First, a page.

This week at SB’22 San Diego, over 1K sustainability practitioners have converged to share insights, tools, inspiration and opportunities for collaboration with the goal of building a regenerative future for all. Here, we hear highlights from our day three keynotes, which featured pioneers disrupting and upleveling a variety of industries.
Wednesday’s plenary session highlighted a range of innovators and organizations driving on-the-ground impacts in a host of environmental and social issues critical to solving the climate crisis.
Clearloop CEO and co-founder Laura Zapata kicked things off by challenging attendees to acknowledge that the clean energy transition needs to put equity and access front and center — she asserted that “net zero” will be a fallacy without ensuring that under-resourced communities around the world have access to clean energy. Marking the 23rd anniversary of her family’s immigration to the United States, she highlighted Clearloop’s work partnering with companies of all sizes that want to offset their carbon emissions by building new solar projects — helping to ‘green the grid’ and expand clean energy access, especially in underprivileged communities such as the company’s initial project in Jackson, Tennessee; and newer projects in the Mississippi Delta, one of the country’s poorer regions where over 80 percent of energy is created from fossil fuels.
“As we’re thinking about this big planetary problem, ensure that this transition looks and feels like our community,” she said, “so more of us see us in this transition.”
Next, John Hanselman, founder and Chief Strategy Officer at Vanguard Renewables, explained another avenue of carbon removal — through repurposing food and farm waste. He noted that most waste in the US hasn’t evolved in terms of handling in generations. Through the Farm Powered Strategic Alliance, Vanguard is working with a range of brands to expand supply of natural gas produced from organic waste.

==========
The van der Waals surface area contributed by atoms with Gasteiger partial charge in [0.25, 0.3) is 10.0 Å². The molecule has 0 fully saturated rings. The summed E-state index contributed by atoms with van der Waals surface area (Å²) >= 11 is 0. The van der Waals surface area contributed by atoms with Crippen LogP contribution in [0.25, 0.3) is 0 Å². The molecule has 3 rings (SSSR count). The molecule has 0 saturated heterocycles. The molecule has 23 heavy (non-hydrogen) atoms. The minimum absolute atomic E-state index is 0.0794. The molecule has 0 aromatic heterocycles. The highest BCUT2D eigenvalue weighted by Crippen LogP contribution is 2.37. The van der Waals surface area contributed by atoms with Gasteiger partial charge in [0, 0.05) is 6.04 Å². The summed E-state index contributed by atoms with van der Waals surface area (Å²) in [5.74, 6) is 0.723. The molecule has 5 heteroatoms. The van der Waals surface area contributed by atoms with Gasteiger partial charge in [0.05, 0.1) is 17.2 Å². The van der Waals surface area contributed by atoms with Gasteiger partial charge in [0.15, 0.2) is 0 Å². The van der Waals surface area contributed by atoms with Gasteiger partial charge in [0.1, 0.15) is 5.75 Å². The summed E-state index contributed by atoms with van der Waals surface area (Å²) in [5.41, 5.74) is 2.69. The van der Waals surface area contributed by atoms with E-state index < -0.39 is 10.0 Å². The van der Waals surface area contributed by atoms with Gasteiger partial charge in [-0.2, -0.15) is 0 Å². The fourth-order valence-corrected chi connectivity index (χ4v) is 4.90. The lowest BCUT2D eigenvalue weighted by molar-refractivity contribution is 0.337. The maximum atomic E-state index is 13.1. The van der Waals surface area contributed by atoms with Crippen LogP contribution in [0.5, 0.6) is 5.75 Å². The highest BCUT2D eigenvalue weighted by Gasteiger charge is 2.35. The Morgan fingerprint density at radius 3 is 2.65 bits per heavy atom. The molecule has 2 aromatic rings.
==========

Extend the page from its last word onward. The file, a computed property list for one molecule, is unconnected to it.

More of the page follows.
Next, Steven Stanley, Chief Commercial Officer at LanzaTech, continued the carbon-capture conversation — which his company considers all the way through the stream of use. He highlighted examples such as the recent partnership with Swiss shoe company On to repurpose captured carbon into shoe soles. He also stressed the value of partnerships and a culture of innovation in creating long-lasting transparency and emphasizing communication up and down the value chain.
Shifting to the kitchen, Tara Helms — Electrolux’s director of sustainability, North America — presented the company’s GRO platform, which takes into account a person’s dietary and shopping habits to help reframe how the average person uses their kitchen, on a path to improving nutrition and eliminating food waste. “This is not to show one product, but a better future,” she noted. The platform will also look to highlight new ways of consuming protein, produce and more.
Speaking of protein, Air Protein founder & CEO Lisa Dyson — whose company has created a carbon-negative process for literally producing protein from air — used a technology lens to shift perspectives on the impact of bovine agriculture, breaking down how her company’s proprietary “air fermentation” process has exponentially less impact than the raising and processing of the standard cow.